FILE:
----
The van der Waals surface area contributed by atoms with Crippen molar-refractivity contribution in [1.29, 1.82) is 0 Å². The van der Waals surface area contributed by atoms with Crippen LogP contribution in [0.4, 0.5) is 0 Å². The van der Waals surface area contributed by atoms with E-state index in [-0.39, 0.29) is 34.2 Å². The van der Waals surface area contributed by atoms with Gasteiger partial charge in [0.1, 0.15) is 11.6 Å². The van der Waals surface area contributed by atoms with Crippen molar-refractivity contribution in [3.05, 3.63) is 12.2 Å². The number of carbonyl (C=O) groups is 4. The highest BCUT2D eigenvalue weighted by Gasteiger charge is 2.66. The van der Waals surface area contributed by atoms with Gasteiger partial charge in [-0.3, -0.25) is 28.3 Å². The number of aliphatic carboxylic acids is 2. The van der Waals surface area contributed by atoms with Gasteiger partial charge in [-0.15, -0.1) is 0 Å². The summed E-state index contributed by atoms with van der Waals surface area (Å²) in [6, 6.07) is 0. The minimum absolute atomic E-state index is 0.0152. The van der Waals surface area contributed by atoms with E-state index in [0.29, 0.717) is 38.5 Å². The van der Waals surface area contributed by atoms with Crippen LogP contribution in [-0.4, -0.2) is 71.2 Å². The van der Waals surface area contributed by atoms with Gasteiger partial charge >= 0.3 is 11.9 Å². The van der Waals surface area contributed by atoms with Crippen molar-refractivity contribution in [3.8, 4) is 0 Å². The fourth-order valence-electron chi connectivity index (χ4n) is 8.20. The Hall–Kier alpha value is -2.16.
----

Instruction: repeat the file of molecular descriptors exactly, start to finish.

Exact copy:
The van der Waals surface area contributed by atoms with Crippen molar-refractivity contribution in [1.29, 1.82) is 0 Å². The van der Waals surface area contributed by atoms with Crippen LogP contribution in [0.4, 0.5) is 0 Å². The van der Waals surface area contributed by atoms with E-state index in [-0.39, 0.29) is 34.2 Å². The van der Waals surface area contributed by atoms with Gasteiger partial charge in [0.1, 0.15) is 11.6 Å². The van der Waals surface area contributed by atoms with Crippen molar-refractivity contribution in [3.05, 3.63) is 12.2 Å². The number of carbonyl (C=O) groups is 4. The highest BCUT2D eigenvalue weighted by Gasteiger charge is 2.66. The van der Waals surface area contributed by atoms with Gasteiger partial charge in [-0.3, -0.25) is 28.3 Å². The number of aliphatic carboxylic acids is 2. The van der Waals surface area contributed by atoms with Gasteiger partial charge in [-0.15, -0.1) is 0 Å². The summed E-state index contributed by atoms with van der Waals surface area (Å²) in [6, 6.07) is 0. The minimum absolute atomic E-state index is 0.0152. The van der Waals surface area contributed by atoms with E-state index in [0.29, 0.717) is 38.5 Å². The van der Waals surface area contributed by atoms with Crippen LogP contribution in [-0.4, -0.2) is 71.2 Å². The van der Waals surface area contributed by atoms with Gasteiger partial charge >= 0.3 is 11.9 Å². The van der Waals surface area contributed by atoms with Crippen molar-refractivity contribution in [3.8, 4) is 0 Å². The fourth-order valence-electron chi connectivity index (χ4n) is 8.20. The Hall–Kier alpha value is -2.16.